In Athens, Greece, there are all the elements of a low-intensity conflict zone. Greece has become ground zero of the Eurozone’s fiscal crisis. The latest strikes are seen by many to be historic in a country with a rich tradition of protests.
As Greek citizens are bracing for the upcoming 48-hour general strike on October 19th and 20th called for by the ADEDY and GSEE, the largest umbrella organizations of public and private unions, civil servants continue occupying several government buildings, including one housing the finance ministry office. Food and fuel supplies may also be affected in the next few days as a strike by customs officials is to continue through Thursday and gas stations will be shut on Wednesday.
Additionally, garbage is pilling up on street corners as employees blockade the city’s main garbage dump and garbage-truck depots. According the Associated Press, the government has stated that it may have to use the army to pick up garbage, after striking public workers attacked hired private garbage trucks.
Traffic now routinely stops in Athens due to strikes. Just days ago, a two-day public transit strike and a one-day taxi strike slowed the city to a stop. Transit strikes are a routine response to cuts in the country, but what is now interesting is the coordinated responses by both taxi drivers and public transit workers. Additional delays will no doubt occur over the next few days due to upcoming general strike.
Over the past weekend, a two day strike of workers at archeological sites shut down the tourist industry and a one day occupation of Syntagma Square in honor of the October 15 “day of rage” was attended by thousands, including many who do not normally attend protests.
Other acts of daily refusal are happening throughout the country as tax collectors refuse to collect taxes and electricity company workers have stopped printing electric bills and stated that they will not cut off power to families unable to afford the rising costs of electricity.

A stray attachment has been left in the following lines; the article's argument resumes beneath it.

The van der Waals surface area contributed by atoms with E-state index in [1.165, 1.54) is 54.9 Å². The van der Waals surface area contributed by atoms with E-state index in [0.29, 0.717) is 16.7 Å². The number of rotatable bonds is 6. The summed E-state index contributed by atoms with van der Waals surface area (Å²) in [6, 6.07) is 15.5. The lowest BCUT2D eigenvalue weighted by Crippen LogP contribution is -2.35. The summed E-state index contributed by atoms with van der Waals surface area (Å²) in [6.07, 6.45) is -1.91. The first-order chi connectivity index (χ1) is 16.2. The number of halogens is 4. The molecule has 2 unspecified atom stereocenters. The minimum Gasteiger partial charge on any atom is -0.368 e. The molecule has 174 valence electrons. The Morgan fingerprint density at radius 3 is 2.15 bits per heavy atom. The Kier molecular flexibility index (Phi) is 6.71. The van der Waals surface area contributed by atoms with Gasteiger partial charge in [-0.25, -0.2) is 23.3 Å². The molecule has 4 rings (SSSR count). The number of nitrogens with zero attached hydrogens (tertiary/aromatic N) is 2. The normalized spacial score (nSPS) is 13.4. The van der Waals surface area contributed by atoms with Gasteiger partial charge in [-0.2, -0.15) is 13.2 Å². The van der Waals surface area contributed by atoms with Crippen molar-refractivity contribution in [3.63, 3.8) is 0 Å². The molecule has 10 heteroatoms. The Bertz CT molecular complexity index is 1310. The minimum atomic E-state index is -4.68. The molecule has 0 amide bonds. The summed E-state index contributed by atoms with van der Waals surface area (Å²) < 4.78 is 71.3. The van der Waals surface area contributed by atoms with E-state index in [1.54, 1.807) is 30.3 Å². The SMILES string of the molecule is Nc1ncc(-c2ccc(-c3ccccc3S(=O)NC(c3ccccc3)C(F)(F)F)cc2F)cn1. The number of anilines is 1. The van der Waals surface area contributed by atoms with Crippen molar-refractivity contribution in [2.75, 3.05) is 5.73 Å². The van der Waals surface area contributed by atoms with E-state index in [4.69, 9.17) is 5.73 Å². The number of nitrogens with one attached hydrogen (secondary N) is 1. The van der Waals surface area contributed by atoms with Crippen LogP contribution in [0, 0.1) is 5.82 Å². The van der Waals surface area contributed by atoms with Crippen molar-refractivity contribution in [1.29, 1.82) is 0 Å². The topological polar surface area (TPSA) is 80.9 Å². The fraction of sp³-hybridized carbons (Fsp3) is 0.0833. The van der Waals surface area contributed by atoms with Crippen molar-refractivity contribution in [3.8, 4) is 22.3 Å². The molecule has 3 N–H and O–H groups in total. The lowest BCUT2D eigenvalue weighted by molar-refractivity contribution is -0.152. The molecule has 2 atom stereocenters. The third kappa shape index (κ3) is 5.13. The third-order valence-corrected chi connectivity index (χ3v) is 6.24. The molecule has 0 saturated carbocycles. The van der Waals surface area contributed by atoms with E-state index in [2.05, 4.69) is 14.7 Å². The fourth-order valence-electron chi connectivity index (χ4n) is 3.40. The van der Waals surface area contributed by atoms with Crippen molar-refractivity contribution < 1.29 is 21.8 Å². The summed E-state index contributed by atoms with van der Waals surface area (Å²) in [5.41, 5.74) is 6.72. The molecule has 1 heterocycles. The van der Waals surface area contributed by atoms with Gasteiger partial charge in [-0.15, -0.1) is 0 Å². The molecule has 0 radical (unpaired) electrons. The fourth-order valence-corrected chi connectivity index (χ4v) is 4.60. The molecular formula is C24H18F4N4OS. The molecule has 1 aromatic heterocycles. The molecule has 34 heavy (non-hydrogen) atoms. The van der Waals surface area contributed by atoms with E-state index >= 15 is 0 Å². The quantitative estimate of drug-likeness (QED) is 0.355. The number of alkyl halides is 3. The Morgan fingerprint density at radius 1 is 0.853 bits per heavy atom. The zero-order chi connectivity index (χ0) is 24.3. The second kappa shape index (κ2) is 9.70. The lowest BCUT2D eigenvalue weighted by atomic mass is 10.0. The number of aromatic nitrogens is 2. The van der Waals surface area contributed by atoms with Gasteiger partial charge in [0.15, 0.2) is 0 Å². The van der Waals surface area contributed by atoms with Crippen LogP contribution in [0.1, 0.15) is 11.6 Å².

Finance Minister Evangelos Venizelos has criticized the strikes and protests, saying “there is a difference between putting up a fight and blackmail.”
The situation in Greece has rabidly deteriorated since the IMF/ECB/EU (troika) pushed extreme structural reforms on Greece in exchange for a 110 billion euro bailout in 2010. Unemployment is near 17 percent, with youth unemployment over 40 percent and the country’s suicide rate has increased 40 percent over the past few years. Public anger is only increasing as the economy increasingly plummets.
After reviewing the popular responses to the severe austerity measures and privatization, IMF mission chief to Greece Poul Thomsen was quoted as saying “People express their frustration sometimes in very unpleasant ways. That is one of the ugly aspects of my work. And the intensity of it here is new for me.”
Despite the intensity of protests in Greece, Thomsen also stated that the Greece has to implement “much stricter structural reforms” than seen so far. This week, Greek Prime Minister Papandreou will take new austerity measures to the parliament as the 48-hour general strike will likely lead to thousands being on the streets again in a fight that will determine the future of the collapsing country.
Brandon Jourdan can be reached at: firstname.lastname@example.org.
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